Tuesday, May 15, 2018

Medicare boosts payments to durable medical equipment suppliers in rural areas hurt by competitive bidding process

"Companies that supply medical equipment through Medicare say the program's plans to boost their payments isn't a giveaway, but rather a reflection of the reality that small companies serving remote areas have been crushed by Medicare's competitive bidding system," Bob Herman reports for Axios.

Medicare implemented a competitive bidding program several years ago to control costs. It mostly affected the durable medical equipment (DME) industry, which has a long history of Medicare fraud and questionable billing practices. Durable equipment includes walkers, wheelchairs, oxygen tanks and insulin pumps.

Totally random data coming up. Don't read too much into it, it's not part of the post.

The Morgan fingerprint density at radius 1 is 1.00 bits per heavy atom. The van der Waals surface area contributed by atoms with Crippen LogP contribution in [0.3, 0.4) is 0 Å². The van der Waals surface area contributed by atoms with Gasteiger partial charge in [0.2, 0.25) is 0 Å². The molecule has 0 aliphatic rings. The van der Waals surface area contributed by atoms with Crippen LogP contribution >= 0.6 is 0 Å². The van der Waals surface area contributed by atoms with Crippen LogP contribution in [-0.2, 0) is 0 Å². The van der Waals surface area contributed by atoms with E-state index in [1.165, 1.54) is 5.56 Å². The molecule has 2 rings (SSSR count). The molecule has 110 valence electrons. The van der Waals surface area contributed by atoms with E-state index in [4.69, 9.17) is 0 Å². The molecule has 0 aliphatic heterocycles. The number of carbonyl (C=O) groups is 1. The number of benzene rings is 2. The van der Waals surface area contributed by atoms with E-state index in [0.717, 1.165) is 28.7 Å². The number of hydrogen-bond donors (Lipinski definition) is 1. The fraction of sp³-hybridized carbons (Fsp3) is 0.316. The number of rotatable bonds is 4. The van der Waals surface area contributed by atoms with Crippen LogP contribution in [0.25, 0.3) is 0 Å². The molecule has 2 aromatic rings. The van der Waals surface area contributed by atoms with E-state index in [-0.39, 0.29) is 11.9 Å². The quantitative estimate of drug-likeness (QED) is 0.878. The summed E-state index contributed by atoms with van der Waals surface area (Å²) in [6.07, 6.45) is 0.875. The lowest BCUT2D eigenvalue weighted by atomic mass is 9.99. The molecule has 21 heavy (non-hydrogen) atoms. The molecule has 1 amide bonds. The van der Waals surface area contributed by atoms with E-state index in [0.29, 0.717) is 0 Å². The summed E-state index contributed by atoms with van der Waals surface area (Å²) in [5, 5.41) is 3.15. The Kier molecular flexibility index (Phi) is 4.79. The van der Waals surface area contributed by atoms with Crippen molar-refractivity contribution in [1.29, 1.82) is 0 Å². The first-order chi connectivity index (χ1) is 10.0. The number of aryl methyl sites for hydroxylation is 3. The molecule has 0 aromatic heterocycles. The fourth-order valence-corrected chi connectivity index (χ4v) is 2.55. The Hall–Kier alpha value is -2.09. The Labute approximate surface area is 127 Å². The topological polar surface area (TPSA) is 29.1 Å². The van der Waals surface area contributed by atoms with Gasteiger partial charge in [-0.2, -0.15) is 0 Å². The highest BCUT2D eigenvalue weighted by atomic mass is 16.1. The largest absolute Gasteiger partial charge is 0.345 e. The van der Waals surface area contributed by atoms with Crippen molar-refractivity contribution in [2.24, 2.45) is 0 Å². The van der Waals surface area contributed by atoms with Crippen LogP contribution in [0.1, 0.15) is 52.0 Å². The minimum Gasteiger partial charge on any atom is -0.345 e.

But the program hurt rural DME suppliers, so the Centers for Medicare and Medicaid Services raised payments for DME suppliers in early May to help mitigate those losses. Seniors and taxpayers will foot the bill for an estimated $70 million of the $360 million annual expenditure for the payment raise. "Medigap plans and Medicaid will cover part of those out-of-pocket costs, but "beneficiaries who do not have supplemental insurance or who are not dual eligible will have increased cost-sharing as a result," according to the regulation," Herman reported in an earlier piece.

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